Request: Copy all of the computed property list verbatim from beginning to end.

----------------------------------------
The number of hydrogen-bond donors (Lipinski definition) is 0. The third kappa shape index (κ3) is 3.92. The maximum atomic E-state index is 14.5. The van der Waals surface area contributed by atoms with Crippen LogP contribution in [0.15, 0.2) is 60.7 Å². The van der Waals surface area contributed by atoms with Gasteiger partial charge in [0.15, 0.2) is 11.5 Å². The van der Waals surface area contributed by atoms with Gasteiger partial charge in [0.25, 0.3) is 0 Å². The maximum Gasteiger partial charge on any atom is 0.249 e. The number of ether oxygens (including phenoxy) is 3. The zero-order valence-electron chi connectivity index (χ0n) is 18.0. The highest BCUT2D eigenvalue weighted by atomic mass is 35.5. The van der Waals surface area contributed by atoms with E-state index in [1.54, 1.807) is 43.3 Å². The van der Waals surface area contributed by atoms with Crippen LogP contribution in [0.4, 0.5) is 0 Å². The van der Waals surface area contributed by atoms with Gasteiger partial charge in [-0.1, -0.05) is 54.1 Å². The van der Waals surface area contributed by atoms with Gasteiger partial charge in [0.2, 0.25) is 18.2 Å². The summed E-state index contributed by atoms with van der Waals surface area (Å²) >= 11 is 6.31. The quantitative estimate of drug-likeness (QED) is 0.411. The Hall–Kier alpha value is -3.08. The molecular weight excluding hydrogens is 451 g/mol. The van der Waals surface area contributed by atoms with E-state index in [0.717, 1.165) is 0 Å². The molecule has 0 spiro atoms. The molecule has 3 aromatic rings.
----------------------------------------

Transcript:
The number of hydrogen-bond donors (Lipinski definition) is 0. The third kappa shape index (κ3) is 3.92. The maximum atomic E-state index is 14.5. The van der Waals surface area contributed by atoms with Crippen LogP contribution in [0.15, 0.2) is 60.7 Å². The van der Waals surface area contributed by atoms with Gasteiger partial charge in [0.15, 0.2) is 11.5 Å². The van der Waals surface area contributed by atoms with Gasteiger partial charge in [0.25, 0.3) is 0 Å². The maximum Gasteiger partial charge on any atom is 0.249 e. The number of ether oxygens (including phenoxy) is 3. The zero-order valence-electron chi connectivity index (χ0n) is 18.0. The highest BCUT2D eigenvalue weighted by atomic mass is 35.5. The van der Waals surface area contributed by atoms with E-state index in [1.54, 1.807) is 43.3 Å². The van der Waals surface area contributed by atoms with Crippen LogP contribution in [0.4, 0.5) is 0 Å². The van der Waals surface area contributed by atoms with Gasteiger partial charge in [-0.1, -0.05) is 54.1 Å². The van der Waals surface area contributed by atoms with Gasteiger partial charge in [0.2, 0.25) is 18.2 Å². The summed E-state index contributed by atoms with van der Waals surface area (Å²) >= 11 is 6.31. The quantitative estimate of drug-likeness (QED) is 0.411. The Hall–Kier alpha value is -3.08. The molecular weight excluding hydrogens is 451 g/mol. The van der Waals surface area contributed by atoms with E-state index in [0.717, 1.165) is 0 Å². The molecule has 0 spiro atoms. The molecule has 3 aromatic rings.